Our latest case study explores the restoration of a mid 19th century watercolour seascape, one of a pair and an original Luigi Renault of the Consul Kestner schooner.

Our client came to us rather concerned and discouraged after an antique expert concluded that it would be difficult to treat the painting.

The issue with our client’s watercolour is a common one for works on paper; pollutants had leached out from acidic and inappropriate backing materials.

It is a problem our conservators deal with on a regular basis. The acidic backing causes staining, noticeable in the vertical brown strips down the painting where the paper has been in long-term contact with the backing. This is particularly noticeable down the left-hand side of the painting, running down the sky and into the sea.

As with other watercolours that have had this problem, conservation would provide full stability to the seascape.


Our initial priority was to remove the inappropriate backing.  Unsuitable materials will have been used for paintings of a certain age when acid damage was not common knowledge.

Treatment begins with removing these materials, and once uncovered it’s possible to see the extent of the damage.

After discarding the backing materials, we continued the treatment by gently washing the watercolour in our solution to address the staining. This process also lifted dirt and contaminants on the surface of the painting.

Understandably sometimes our clients can be concerned when a wet treatment is required on a watercolour. But in much the same way we solvent test before cleaning and varnish removal for an oil painting, we conduct similar tests to guarantee the stability of the pigments. Therefore, our clients can be assured that there will be no changes to the pigments – the colours will only brighten as the dirt is lifted.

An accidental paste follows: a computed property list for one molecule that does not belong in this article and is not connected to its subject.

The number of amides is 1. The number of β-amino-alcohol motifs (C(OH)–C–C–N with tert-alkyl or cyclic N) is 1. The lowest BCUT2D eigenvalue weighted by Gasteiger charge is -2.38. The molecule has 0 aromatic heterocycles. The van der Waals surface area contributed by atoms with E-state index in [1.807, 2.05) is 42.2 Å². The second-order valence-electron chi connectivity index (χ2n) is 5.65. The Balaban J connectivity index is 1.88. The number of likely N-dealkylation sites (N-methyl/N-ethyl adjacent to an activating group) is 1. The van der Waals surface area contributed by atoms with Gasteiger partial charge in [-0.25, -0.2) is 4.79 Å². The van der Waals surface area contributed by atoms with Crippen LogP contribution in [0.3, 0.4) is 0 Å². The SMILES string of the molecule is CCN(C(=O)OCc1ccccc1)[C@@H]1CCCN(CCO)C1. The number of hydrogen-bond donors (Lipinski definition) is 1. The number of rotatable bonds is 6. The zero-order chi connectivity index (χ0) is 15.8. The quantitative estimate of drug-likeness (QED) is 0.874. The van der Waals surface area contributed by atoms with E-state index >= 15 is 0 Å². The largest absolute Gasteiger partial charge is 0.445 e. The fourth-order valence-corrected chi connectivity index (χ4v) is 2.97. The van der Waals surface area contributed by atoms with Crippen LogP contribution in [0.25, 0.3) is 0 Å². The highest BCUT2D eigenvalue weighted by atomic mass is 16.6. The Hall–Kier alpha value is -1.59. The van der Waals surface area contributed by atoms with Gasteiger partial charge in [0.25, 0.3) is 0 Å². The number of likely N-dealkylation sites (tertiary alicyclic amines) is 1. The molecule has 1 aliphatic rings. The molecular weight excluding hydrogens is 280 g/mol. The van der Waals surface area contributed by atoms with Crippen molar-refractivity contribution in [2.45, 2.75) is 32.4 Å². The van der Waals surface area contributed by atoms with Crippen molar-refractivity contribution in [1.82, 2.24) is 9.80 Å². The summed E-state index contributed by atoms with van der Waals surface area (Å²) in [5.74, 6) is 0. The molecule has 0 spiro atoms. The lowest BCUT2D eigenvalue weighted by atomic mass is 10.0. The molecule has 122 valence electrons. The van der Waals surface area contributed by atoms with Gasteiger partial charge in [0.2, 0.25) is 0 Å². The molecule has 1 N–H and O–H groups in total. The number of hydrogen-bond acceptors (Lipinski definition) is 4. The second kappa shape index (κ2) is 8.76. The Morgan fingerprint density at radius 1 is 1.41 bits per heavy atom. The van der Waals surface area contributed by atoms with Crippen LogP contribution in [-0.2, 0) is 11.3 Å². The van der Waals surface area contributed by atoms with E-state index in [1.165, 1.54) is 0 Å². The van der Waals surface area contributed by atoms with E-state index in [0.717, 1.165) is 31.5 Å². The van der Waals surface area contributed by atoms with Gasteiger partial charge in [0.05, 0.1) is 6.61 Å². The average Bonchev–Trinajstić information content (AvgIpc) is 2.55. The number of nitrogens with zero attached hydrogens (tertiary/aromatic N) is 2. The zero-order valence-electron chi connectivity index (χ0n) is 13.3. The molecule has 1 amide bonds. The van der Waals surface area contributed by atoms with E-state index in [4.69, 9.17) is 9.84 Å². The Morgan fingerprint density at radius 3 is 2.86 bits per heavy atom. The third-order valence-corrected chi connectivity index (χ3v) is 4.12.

Our treatments continued to address and remove the staining, and once complete the painting was considerably improved. The watercolour was mounted onto appropriate non-acid materials and re-installed in the frame. The frame itself was not harmful to the painting and provided the necessary support.

Our client was delighted to receive her painting back home, and commented, ‘I was really pleased, it looks great. The whole painting shows up all the detail now and is full of life.’

Works on paper are much more fragile than paintings on canvas or panel, but with the right care and treatments, they can be successfully conserved in exactly the same way.

It was very satisfying to be able to reassure our client that restoration would be successful and address her understandable concerns. This special painting was entrusted into our care, and it was a pleasure for our team to have this seascape painting ship-shape and sailing smoothly once more.

If you have a watercolour or similar work-on-paper that needs conservation, please get in touch with our team for no-obligation advice.